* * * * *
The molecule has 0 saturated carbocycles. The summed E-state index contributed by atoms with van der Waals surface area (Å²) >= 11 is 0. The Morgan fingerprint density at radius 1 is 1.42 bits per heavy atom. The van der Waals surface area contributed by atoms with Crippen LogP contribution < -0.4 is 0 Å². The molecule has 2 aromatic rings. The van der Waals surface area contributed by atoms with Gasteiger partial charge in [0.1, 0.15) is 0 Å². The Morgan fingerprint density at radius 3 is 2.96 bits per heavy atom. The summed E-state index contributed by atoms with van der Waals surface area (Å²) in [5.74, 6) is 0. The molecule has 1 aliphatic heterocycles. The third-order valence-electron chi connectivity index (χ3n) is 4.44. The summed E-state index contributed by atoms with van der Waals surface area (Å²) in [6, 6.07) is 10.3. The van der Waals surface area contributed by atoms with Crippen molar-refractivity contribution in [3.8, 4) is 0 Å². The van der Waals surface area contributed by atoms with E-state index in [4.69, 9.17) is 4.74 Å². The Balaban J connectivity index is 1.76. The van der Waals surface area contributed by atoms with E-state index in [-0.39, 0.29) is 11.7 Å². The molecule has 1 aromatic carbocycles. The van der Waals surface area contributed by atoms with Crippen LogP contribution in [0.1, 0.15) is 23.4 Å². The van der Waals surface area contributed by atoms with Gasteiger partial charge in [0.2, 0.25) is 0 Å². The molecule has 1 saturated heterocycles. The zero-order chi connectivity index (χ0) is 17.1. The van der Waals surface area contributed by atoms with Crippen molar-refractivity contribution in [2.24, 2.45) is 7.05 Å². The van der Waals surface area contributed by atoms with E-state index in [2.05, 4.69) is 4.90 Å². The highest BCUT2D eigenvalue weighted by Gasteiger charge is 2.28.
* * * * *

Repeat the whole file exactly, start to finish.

The molecule has 0 saturated carbocycles. The summed E-state index contributed by atoms with van der Waals surface area (Å²) >= 11 is 0. The Morgan fingerprint density at radius 1 is 1.42 bits per heavy atom. The van der Waals surface area contributed by atoms with Crippen LogP contribution < -0.4 is 0 Å². The molecule has 2 aromatic rings. The van der Waals surface area contributed by atoms with Gasteiger partial charge in [0.1, 0.15) is 0 Å². The Morgan fingerprint density at radius 3 is 2.96 bits per heavy atom. The summed E-state index contributed by atoms with van der Waals surface area (Å²) in [5.74, 6) is 0. The molecule has 1 aliphatic heterocycles. The third-order valence-electron chi connectivity index (χ3n) is 4.44. The summed E-state index contributed by atoms with van der Waals surface area (Å²) in [6, 6.07) is 10.3. The van der Waals surface area contributed by atoms with Crippen molar-refractivity contribution in [3.8, 4) is 0 Å². The van der Waals surface area contributed by atoms with E-state index in [4.69, 9.17) is 4.74 Å². The Balaban J connectivity index is 1.76. The van der Waals surface area contributed by atoms with E-state index in [-0.39, 0.29) is 11.7 Å². The molecule has 1 aromatic carbocycles. The van der Waals surface area contributed by atoms with Crippen LogP contribution in [0.1, 0.15) is 23.4 Å². The van der Waals surface area contributed by atoms with Gasteiger partial charge in [0.2, 0.25) is 0 Å². The molecule has 1 saturated heterocycles. The zero-order chi connectivity index (χ0) is 17.1. The van der Waals surface area contributed by atoms with Crippen molar-refractivity contribution in [2.24, 2.45) is 7.05 Å². The van der Waals surface area contributed by atoms with E-state index in [2.05, 4.69) is 4.90 Å². The highest BCUT2D eigenvalue weighted by Gasteiger charge is 2.28.